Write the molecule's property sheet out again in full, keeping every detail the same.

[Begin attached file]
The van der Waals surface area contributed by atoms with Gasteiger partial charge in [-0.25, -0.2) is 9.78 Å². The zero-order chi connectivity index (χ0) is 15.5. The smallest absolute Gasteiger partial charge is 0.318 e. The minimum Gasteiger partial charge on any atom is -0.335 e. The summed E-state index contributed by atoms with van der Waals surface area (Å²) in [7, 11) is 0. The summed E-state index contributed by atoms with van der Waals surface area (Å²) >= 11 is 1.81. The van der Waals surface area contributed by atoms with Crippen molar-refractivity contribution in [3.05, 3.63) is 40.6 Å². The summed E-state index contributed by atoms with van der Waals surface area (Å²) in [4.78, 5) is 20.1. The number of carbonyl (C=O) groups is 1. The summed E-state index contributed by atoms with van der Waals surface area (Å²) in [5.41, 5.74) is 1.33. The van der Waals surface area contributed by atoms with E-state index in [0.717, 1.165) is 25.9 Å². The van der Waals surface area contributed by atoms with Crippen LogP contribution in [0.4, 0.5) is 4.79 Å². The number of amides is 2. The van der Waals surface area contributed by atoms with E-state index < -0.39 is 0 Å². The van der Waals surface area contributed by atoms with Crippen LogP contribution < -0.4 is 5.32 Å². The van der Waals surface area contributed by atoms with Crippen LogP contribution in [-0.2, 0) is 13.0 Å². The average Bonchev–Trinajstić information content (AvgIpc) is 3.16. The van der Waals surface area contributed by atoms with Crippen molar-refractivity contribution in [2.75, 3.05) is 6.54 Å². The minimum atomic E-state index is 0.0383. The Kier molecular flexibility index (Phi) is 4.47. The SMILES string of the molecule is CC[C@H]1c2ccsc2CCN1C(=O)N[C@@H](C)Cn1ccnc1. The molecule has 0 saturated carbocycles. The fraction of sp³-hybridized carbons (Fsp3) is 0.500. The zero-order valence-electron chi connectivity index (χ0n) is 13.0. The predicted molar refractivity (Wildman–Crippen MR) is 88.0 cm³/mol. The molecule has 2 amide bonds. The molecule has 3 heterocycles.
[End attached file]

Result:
The van der Waals surface area contributed by atoms with Gasteiger partial charge in [-0.25, -0.2) is 9.78 Å². The zero-order chi connectivity index (χ0) is 15.5. The smallest absolute Gasteiger partial charge is 0.318 e. The minimum Gasteiger partial charge on any atom is -0.335 e. The summed E-state index contributed by atoms with van der Waals surface area (Å²) in [7, 11) is 0. The summed E-state index contributed by atoms with van der Waals surface area (Å²) >= 11 is 1.81. The van der Waals surface area contributed by atoms with Crippen molar-refractivity contribution in [3.05, 3.63) is 40.6 Å². The summed E-state index contributed by atoms with van der Waals surface area (Å²) in [4.78, 5) is 20.1. The number of carbonyl (C=O) groups is 1. The summed E-state index contributed by atoms with van der Waals surface area (Å²) in [5.41, 5.74) is 1.33. The van der Waals surface area contributed by atoms with E-state index in [0.717, 1.165) is 25.9 Å². The van der Waals surface area contributed by atoms with Crippen LogP contribution in [0.4, 0.5) is 4.79 Å². The number of amides is 2. The van der Waals surface area contributed by atoms with E-state index < -0.39 is 0 Å². The van der Waals surface area contributed by atoms with Crippen LogP contribution < -0.4 is 5.32 Å². The van der Waals surface area contributed by atoms with Crippen LogP contribution in [-0.2, 0) is 13.0 Å². The average Bonchev–Trinajstić information content (AvgIpc) is 3.16. The van der Waals surface area contributed by atoms with Crippen molar-refractivity contribution in [2.75, 3.05) is 6.54 Å². The minimum atomic E-state index is 0.0383. The Kier molecular flexibility index (Phi) is 4.47. The SMILES string of the molecule is CC[C@H]1c2ccsc2CCN1C(=O)N[C@@H](C)Cn1ccnc1. The molecule has 0 saturated carbocycles. The fraction of sp³-hybridized carbons (Fsp3) is 0.500. The zero-order valence-electron chi connectivity index (χ0n) is 13.0. The predicted molar refractivity (Wildman–Crippen MR) is 88.0 cm³/mol. The molecule has 2 amide bonds. The molecule has 3 heterocycles.